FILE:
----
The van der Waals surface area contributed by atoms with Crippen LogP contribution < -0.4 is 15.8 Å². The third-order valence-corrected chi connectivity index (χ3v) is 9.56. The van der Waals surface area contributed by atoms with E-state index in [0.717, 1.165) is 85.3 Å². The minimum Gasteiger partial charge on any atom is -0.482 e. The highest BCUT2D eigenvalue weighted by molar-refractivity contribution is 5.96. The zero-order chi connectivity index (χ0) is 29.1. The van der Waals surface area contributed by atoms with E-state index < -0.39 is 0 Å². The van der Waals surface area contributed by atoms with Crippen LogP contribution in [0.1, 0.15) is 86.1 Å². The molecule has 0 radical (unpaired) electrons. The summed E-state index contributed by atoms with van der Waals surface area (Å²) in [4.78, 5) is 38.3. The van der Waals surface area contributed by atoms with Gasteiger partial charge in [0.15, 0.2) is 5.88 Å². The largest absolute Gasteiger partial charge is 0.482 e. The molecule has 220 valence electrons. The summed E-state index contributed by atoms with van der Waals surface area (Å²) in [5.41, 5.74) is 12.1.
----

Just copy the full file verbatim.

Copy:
The van der Waals surface area contributed by atoms with Crippen LogP contribution < -0.4 is 15.8 Å². The third-order valence-corrected chi connectivity index (χ3v) is 9.56. The van der Waals surface area contributed by atoms with E-state index in [0.717, 1.165) is 85.3 Å². The minimum Gasteiger partial charge on any atom is -0.482 e. The highest BCUT2D eigenvalue weighted by molar-refractivity contribution is 5.96. The zero-order chi connectivity index (χ0) is 29.1. The van der Waals surface area contributed by atoms with E-state index < -0.39 is 0 Å². The van der Waals surface area contributed by atoms with Crippen LogP contribution in [0.1, 0.15) is 86.1 Å². The molecule has 0 radical (unpaired) electrons. The summed E-state index contributed by atoms with van der Waals surface area (Å²) in [4.78, 5) is 38.3. The van der Waals surface area contributed by atoms with Gasteiger partial charge in [0.15, 0.2) is 5.88 Å². The largest absolute Gasteiger partial charge is 0.482 e. The molecule has 220 valence electrons. The summed E-state index contributed by atoms with van der Waals surface area (Å²) in [5.41, 5.74) is 12.1.